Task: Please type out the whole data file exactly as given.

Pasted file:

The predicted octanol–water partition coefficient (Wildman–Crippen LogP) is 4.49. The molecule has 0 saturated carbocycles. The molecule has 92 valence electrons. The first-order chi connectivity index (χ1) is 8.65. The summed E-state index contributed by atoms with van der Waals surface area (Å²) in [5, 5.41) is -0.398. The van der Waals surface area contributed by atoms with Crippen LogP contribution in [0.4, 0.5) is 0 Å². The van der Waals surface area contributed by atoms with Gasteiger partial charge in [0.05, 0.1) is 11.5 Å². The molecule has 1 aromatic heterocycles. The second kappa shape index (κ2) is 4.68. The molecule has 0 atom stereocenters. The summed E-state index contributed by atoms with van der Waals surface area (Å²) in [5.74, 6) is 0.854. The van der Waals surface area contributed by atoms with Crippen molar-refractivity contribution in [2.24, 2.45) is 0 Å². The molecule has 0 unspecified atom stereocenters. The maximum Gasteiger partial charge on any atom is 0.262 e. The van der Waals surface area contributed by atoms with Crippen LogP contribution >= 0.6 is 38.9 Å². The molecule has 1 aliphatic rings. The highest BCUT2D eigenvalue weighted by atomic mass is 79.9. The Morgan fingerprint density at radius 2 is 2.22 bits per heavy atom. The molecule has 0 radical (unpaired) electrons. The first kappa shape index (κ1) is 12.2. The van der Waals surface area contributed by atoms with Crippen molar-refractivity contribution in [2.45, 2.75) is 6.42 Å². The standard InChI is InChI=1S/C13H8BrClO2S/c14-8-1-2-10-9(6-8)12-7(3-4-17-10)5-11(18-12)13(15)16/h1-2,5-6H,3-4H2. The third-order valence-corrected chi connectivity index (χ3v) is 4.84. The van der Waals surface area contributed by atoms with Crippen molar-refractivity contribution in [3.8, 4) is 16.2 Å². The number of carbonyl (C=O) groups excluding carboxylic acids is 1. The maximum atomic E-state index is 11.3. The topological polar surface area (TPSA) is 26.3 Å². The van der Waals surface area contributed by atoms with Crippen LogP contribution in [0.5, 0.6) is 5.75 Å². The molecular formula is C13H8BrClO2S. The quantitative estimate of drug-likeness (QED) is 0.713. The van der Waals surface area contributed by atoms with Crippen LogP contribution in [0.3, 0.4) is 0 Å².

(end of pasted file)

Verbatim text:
The predicted octanol–water partition coefficient (Wildman–Crippen LogP) is 4.49. The molecule has 0 saturated carbocycles. The molecule has 92 valence electrons. The first-order chi connectivity index (χ1) is 8.65. The summed E-state index contributed by atoms with van der Waals surface area (Å²) in [5, 5.41) is -0.398. The van der Waals surface area contributed by atoms with Crippen LogP contribution in [0.4, 0.5) is 0 Å². The van der Waals surface area contributed by atoms with Gasteiger partial charge in [0.05, 0.1) is 11.5 Å². The molecule has 1 aromatic heterocycles. The second kappa shape index (κ2) is 4.68. The molecule has 0 atom stereocenters. The summed E-state index contributed by atoms with van der Waals surface area (Å²) in [5.74, 6) is 0.854. The van der Waals surface area contributed by atoms with Crippen molar-refractivity contribution in [2.24, 2.45) is 0 Å². The molecule has 0 unspecified atom stereocenters. The maximum Gasteiger partial charge on any atom is 0.262 e. The van der Waals surface area contributed by atoms with Crippen LogP contribution >= 0.6 is 38.9 Å². The molecule has 1 aliphatic rings. The highest BCUT2D eigenvalue weighted by atomic mass is 79.9. The Morgan fingerprint density at radius 2 is 2.22 bits per heavy atom. The molecule has 0 radical (unpaired) electrons. The first kappa shape index (κ1) is 12.2. The van der Waals surface area contributed by atoms with Crippen molar-refractivity contribution in [2.45, 2.75) is 6.42 Å². The standard InChI is InChI=1S/C13H8BrClO2S/c14-8-1-2-10-9(6-8)12-7(3-4-17-10)5-11(18-12)13(15)16/h1-2,5-6H,3-4H2. The third-order valence-corrected chi connectivity index (χ3v) is 4.84. The van der Waals surface area contributed by atoms with Crippen molar-refractivity contribution in [3.8, 4) is 16.2 Å². The number of carbonyl (C=O) groups excluding carboxylic acids is 1. The maximum atomic E-state index is 11.3. The topological polar surface area (TPSA) is 26.3 Å². The van der Waals surface area contributed by atoms with Crippen LogP contribution in [0.5, 0.6) is 5.75 Å². The molecular formula is C13H8BrClO2S. The quantitative estimate of drug-likeness (QED) is 0.713. The van der Waals surface area contributed by atoms with Crippen LogP contribution in [0.3, 0.4) is 0 Å².